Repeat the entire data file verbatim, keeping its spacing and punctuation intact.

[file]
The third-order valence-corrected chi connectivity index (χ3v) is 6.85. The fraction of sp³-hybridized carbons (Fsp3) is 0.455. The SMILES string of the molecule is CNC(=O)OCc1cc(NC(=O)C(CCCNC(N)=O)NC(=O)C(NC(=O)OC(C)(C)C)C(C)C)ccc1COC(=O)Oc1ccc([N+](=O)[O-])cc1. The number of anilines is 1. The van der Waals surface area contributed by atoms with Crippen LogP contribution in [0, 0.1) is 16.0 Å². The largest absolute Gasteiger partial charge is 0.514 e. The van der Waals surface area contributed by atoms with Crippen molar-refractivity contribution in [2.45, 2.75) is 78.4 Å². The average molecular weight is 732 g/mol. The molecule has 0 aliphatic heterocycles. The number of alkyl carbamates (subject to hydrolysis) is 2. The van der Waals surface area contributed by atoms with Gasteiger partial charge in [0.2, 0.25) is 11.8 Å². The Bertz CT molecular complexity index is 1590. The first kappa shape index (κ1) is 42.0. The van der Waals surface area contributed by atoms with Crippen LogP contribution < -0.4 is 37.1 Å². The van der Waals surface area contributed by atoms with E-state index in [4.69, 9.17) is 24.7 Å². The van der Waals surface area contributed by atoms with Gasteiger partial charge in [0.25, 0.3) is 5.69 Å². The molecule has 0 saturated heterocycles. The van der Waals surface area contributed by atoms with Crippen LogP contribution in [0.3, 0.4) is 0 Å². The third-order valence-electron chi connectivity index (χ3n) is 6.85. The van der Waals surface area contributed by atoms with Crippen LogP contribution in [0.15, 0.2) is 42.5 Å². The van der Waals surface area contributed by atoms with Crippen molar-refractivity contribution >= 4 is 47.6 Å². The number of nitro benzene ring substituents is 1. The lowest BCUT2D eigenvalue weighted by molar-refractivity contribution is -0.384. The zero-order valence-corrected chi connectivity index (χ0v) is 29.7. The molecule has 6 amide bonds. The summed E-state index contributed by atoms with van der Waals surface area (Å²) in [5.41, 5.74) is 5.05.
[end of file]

The third-order valence-corrected chi connectivity index (χ3v) is 6.85. The fraction of sp³-hybridized carbons (Fsp3) is 0.455. The SMILES string of the molecule is CNC(=O)OCc1cc(NC(=O)C(CCCNC(N)=O)NC(=O)C(NC(=O)OC(C)(C)C)C(C)C)ccc1COC(=O)Oc1ccc([N+](=O)[O-])cc1. The number of anilines is 1. The van der Waals surface area contributed by atoms with Crippen LogP contribution in [0, 0.1) is 16.0 Å². The largest absolute Gasteiger partial charge is 0.514 e. The van der Waals surface area contributed by atoms with Crippen molar-refractivity contribution in [2.45, 2.75) is 78.4 Å². The average molecular weight is 732 g/mol. The molecule has 0 aliphatic heterocycles. The number of alkyl carbamates (subject to hydrolysis) is 2. The van der Waals surface area contributed by atoms with Gasteiger partial charge in [0.2, 0.25) is 11.8 Å². The Bertz CT molecular complexity index is 1590. The first kappa shape index (κ1) is 42.0. The van der Waals surface area contributed by atoms with Crippen LogP contribution < -0.4 is 37.1 Å². The van der Waals surface area contributed by atoms with E-state index in [4.69, 9.17) is 24.7 Å². The van der Waals surface area contributed by atoms with Gasteiger partial charge in [0.25, 0.3) is 5.69 Å². The molecule has 0 saturated heterocycles. The van der Waals surface area contributed by atoms with Crippen LogP contribution in [0.3, 0.4) is 0 Å². The third-order valence-electron chi connectivity index (χ3n) is 6.85. The van der Waals surface area contributed by atoms with Crippen LogP contribution in [0.15, 0.2) is 42.5 Å². The van der Waals surface area contributed by atoms with Crippen molar-refractivity contribution >= 4 is 47.6 Å². The number of nitro benzene ring substituents is 1. The lowest BCUT2D eigenvalue weighted by molar-refractivity contribution is -0.384. The zero-order valence-corrected chi connectivity index (χ0v) is 29.7. The molecule has 6 amide bonds. The summed E-state index contributed by atoms with van der Waals surface area (Å²) in [5.41, 5.74) is 5.05.